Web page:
February 16, 2011
This is a post I wrote last April 2010 at the height of the whole #a11y vs. #AxS debate that gripped the Accessibility community on twitter at the time. The plan was to chime in, to make it clear what I thought about this whole thing and why I feel the way I do. Note that a large part of the contents of this post were taken, with some adjustments, from an email I wrote to a dear friend at the time. Indeed, I had decided to stop tweeting about it and to write an email, not because I did not want to discuss this subject publicly but because I felt that this was not a discussion that could be well served 140 characters at a time.
And then I thought I should probably commit to collective memory my perspective on the issue and write a blog post about it. But obviously, I never published the article because I kind of got tired of the whole subject and decided to just do my own thing. But, I was called out on this issue again today so I think it will just be easier to post the gawd damn thing and have it over with.
So anyway, last April on twitter, it was proposed that people start using the #AxS (as in “access”) hashtag in lieu of the #a11y (as in “accessibility”) hashtag (see John Foliot’s blog post on the story for more background). My impression is that the primary motivation here was to gain 1 character in tweets. And it seems to me that every other argument was secondary to the goal which, again, was to gain 1 character in tweets. So, lets have a look at some of these arguments.
Continue reading a11y cat
October 26, 2006
Google posted a blog entry yesterday, visibly geared towards Joe-boîte-à-lunch, on how to use and especially how not to use their name. And judging from the related posts elsewhere linked to at the bottom of the article, a lot of people are not very happy.
I think we need to see this for what it is. Simply that Google is once again doing what is expected to protect their trademark, which will be useful in the future when they decide to sue the pants off whoever they please (or more likely whoever had one of their lawyers break out into a tepid sweat). After all, it would be harder to cry trademark infringement (or whatever the legal term is) if they can not prove they have done a minimum to protect it. So now, not only can they say commercial entities have been warned but regular folks as well.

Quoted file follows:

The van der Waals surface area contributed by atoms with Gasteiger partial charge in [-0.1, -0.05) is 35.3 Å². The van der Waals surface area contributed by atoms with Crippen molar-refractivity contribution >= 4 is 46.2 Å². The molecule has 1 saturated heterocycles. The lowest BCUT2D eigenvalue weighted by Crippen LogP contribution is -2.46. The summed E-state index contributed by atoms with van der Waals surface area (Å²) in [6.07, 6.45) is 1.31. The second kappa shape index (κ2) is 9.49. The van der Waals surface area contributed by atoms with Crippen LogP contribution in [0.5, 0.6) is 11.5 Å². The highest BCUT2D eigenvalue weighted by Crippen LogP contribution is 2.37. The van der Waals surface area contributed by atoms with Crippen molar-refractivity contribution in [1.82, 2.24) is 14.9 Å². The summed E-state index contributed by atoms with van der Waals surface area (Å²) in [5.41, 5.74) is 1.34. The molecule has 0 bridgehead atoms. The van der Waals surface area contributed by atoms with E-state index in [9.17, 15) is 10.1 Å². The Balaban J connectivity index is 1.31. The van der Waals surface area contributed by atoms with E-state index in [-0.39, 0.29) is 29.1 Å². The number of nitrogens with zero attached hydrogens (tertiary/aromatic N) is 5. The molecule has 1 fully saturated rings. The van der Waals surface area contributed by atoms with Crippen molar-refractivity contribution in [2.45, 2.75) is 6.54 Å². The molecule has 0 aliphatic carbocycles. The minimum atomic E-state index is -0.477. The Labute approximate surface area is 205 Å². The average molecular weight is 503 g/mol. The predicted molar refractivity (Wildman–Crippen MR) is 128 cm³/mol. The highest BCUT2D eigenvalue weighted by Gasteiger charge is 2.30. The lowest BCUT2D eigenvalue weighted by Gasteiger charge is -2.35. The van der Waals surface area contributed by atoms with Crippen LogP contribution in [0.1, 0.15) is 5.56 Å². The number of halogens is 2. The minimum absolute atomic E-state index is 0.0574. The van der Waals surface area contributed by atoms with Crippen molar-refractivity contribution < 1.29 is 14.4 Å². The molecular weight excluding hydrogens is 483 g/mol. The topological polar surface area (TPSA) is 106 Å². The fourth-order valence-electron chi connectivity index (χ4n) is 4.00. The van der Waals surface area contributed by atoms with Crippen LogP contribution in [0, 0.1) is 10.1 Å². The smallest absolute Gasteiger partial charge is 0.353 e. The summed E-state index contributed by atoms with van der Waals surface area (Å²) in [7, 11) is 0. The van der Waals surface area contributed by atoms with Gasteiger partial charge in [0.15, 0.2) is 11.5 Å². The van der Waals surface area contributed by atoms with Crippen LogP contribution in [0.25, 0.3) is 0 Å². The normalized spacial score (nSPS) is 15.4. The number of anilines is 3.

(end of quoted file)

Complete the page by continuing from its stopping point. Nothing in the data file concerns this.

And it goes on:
Continue reading do not google unless you really mean it
October 5, 2006
Once again, people are getting into what some are now calling the “accessibility wars”. This is quite unfortunate of course because after all, we are supposed to be on the same side ; we should be fighting for something, not over something. So once again, because I care about this issue and feel that all of this is doing more harm than good, I will reiterate in the clearest manner possible the difference between the basic concepts involved. I apologise in advance for the quality of my English in this post ; I usually spend days and days revising my texts but I wanted to get this out as soon as possible and move on.
The semantics surrounding accessibility is something I have studied for quite a while now. And I do not mean I have just read a couple of articles or blog posts and subsequently made up my mind. I mean I have scoured the Web and any other related material I could get my hands on with my albeit limited means and poured over these resources for months at a time to form my opinions. I have considered concepts of accessibility and/or universality not only in the field of Web development but also barrier-free architecture, spatial and information sciences. I have thought about it from different perspectives, political, social and technical. I have taken into account the context in which advancements concerning disability issues have taken place, traditional concepts and related initiatives and outcomes.
Continue reading accessibility - prise deux
August 5, 2006
Ok, so I have perhaps decided to start a blog though I am not completely sure yet. And I had started writing a long post explaining why I may or may not have started a blog. But then, I read something on Anne van Kesteren’s blog yesterday and got fairly irritated about it. So I decided that I would leave the existential ramblings for a later date and write about what got me so very much annoyed instead.
Anne posted an item a few days ago on the new accessible search service Google has recently unleashed onto the world. This has generated a certain amount of chit-chat in the technology field and in particular, the standards and accessibility fields, whether on blogs or various mailing lists. Unfortunately, nothing really interesting or useful has as yet been said about this new development. That is besides T.V. Raman’s post to the WAI Interest Group mailing list to explain, with the usual googlian aplomb, that Google would not disclose their criteria for ranking sites according to accessibility performance so we should just keep it simple and use our “favourite guidelines”.
Continue reading on accessibility